Discover Almyrida & Kalyves…on foot

I got a nice little walking booklet through the post recently from its author Berend Wolfenbuttel. Latest in a series of booklets on walking in the region of Apokoronas, “Discover Almyrida & Kalyves…on foot” follows a similar same format as the other two books. It is light and portable, offers 11 easy country walks with well-written explanations and clear hand drawn maps.

Discover Almyrida & Kalyves...on footThe booklet has loads of quality photographs to illustrate the walks descriptions and to present the area that you are visiting. Plenty of local and historical information is added in side boxes and it is all your for only Euro 7.50. You can’t buy the book on Amazon but they have their own web site where you can order it. Alternatively local bookshops (in Apokoronas and Chania) will stock it as well.

I haven’t used this book for walking  but a little while ago I needed walking information for Vamos and used their “Discover Vamos…On Foot” booklet to follow three walks and found it accurate and very pleasant to use.

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2 Responses to Discover Almyrida & Kalyves…on foot

  1. DavidA says:

    There are some wonderful books about Crete – and some very unwonderful. I recently was made aware of the publication by the University of Crete of the second edition of “John Donat Crete 1960”. This book was first published in 1999 and quickly went out of print but the editor, Maria Vassilaki, has clearly succeeded in persuading the authorities to issue a second edition and we are all very much in her debt for that. The book is available in the lovely new bookshop “Mikro Karavi” (Little Boat) in Daskalogiannis Street Chania for 25 euros. I sadly paid 32 euros when I bought it a shop in the western end of the Old Town of Chania but that was because I was so delighted to come upon it and had not shopped around. The text is in Greek and English throughout.
    John Donat was anarchitect and photographer who in 1960 was facing a professional crisis – whether to concetrate on photography or architecture. His doctor told him to go away for three weeks and so John made his way to Athens and caught what he thought weas a ferry to Iraklion. Only it wasn’t and he arrived in Chania. Sitting outside a cafe on the quay, he spotted two Englishmen. reluctantly – he had wished to meerge into the Greek background he conversed with one, John Mason, and found that he knew all of the family of Mason’s friend, John Craxton, who had a property on the quay of the outer harbour, apart from John himself. Introductions followed: Donat mentioned his interest in Byzantine painting whereat Craxton exclaimed “I have been waiting for someone to come who could photograph them properly”.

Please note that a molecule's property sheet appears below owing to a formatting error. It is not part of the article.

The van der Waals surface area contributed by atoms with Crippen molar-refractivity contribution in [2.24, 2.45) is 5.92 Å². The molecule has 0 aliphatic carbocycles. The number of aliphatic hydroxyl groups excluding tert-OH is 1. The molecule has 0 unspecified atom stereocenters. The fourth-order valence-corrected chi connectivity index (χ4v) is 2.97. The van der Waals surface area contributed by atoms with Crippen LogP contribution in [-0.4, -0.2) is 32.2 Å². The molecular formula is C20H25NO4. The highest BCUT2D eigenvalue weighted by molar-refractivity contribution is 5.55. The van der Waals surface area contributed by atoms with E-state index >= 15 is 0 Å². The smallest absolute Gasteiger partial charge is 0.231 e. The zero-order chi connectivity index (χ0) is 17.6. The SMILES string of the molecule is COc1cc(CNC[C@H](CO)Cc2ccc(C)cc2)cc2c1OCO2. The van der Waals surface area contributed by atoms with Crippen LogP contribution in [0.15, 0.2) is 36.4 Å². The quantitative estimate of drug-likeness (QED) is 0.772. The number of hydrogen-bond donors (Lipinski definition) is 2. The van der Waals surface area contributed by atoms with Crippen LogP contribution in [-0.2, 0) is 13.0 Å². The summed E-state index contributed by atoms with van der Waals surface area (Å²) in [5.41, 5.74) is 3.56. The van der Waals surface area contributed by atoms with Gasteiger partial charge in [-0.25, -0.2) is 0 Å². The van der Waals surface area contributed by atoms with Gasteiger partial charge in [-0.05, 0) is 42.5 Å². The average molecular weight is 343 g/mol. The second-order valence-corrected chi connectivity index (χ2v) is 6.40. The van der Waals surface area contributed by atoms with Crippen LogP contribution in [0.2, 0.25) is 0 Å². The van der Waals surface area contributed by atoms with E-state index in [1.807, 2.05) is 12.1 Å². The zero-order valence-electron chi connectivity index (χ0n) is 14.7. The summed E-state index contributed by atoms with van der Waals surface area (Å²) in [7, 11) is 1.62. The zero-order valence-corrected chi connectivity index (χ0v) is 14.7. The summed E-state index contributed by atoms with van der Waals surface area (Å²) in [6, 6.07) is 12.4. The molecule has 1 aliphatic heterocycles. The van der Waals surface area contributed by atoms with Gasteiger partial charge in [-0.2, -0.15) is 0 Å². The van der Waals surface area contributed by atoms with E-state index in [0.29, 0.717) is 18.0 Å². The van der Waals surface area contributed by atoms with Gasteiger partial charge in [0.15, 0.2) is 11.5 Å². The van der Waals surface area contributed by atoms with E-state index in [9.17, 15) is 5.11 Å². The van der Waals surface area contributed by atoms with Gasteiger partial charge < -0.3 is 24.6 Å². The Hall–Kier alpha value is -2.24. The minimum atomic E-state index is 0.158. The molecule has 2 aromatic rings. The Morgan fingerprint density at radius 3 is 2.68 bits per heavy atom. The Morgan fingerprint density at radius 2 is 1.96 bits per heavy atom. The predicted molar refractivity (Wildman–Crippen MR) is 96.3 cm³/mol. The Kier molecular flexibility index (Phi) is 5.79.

Donat had a Hasselblad comera and knew how to use it. The result is some wonderful photographs of Chania and other places, people, some now vanished frescos, and Cretan life before tourism. This is such an inadequate description of a book of really superb photographs and fascinating commentary. To cite one or two photographs: the Malefakis familty in Aghois Iannis – way up beyond Anopolis -(before the bridge over the gorge was built – wedding preparations in Kritsa, the Orfanoudakis family in Anopolis, tsikoudia manufacture, taverna pictures, buildings and landscape – this description is inadequate. I find this a wonderful book evoking Crete in 1960 and 1961 – reminding me of what it was like when we first visited in 1964 but also much more than that. The photographs are superb: the commentary perfect. I urge readers not to miss it as it will doubtless sell out. ISBN 978-960-524-085-1

  2. Jean says:

    Thanks for that comment. I was not aware of a second edition. I have seen John Donat’s book in the 90s (I think that he also had an exhibition of his photographs in Chania at the time of publication) but don’t have it so I’ll make sure that I go and buy it as soon as possible. Hopefully tomorrow.

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